The normal impact between a golf ball and a rigid steel target was studied to examine ball deformation and the contact force during the impact. Using high-speed video images, the normal and tangential compression ratios of the ball were measured to analyze the ball deformation quantitatively. In addition, the inbound and rebound ball velocities, contact time, and coefficient of restitution were determined as basic parameters of the impact. As the inbound ball velocity increased, the maximum normal compression ratio increased while the maximum tangential compression ratio, contact time and coefficient of restitution decreased. The ball center displacements during the impact were measured to determine the ball center velocity and acceleration, and the contact force was calculated by the product of the mass and acceleration. The contact force increased almost linearly with the inbound ball velocity, and its relationship agreed well quantitatively with the results from a load-cell, and also agreed well qualitatively with Hertz contact theory.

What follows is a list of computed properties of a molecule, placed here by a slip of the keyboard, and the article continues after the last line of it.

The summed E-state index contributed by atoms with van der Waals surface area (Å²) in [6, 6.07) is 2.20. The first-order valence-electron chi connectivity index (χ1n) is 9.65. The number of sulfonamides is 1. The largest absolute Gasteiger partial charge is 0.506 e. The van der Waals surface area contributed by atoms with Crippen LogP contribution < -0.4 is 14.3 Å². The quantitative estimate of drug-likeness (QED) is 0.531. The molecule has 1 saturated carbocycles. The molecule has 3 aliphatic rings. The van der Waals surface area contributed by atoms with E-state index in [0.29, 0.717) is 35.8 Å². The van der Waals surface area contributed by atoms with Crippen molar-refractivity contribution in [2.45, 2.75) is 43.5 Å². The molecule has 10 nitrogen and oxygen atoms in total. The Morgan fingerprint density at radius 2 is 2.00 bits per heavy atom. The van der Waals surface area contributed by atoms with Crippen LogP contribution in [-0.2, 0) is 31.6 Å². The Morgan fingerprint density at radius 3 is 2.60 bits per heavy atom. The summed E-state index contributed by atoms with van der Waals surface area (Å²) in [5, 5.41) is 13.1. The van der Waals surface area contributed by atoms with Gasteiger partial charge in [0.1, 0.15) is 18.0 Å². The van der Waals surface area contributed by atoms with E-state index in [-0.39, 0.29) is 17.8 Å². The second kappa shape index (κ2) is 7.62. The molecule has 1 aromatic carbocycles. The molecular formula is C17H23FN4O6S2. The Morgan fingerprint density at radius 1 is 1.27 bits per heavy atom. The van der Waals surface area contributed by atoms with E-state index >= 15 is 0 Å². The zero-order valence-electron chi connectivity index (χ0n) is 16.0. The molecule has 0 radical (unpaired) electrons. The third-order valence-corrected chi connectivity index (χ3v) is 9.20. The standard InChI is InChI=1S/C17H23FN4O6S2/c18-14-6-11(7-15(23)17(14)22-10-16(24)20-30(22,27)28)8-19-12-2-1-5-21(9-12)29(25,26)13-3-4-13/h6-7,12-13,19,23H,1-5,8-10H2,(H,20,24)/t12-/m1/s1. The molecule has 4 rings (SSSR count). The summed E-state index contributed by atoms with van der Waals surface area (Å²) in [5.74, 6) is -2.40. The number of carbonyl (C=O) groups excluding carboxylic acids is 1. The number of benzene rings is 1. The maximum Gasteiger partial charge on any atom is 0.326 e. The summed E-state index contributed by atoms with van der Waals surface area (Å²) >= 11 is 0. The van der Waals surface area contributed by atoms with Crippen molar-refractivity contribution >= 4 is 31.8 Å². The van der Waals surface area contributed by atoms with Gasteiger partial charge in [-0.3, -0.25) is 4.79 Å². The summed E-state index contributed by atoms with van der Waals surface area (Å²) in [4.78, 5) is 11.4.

All Science Journal Classification (ASJC) codes
- Aerospace Engineering
- Mechanics of Materials
- Mechanical Engineering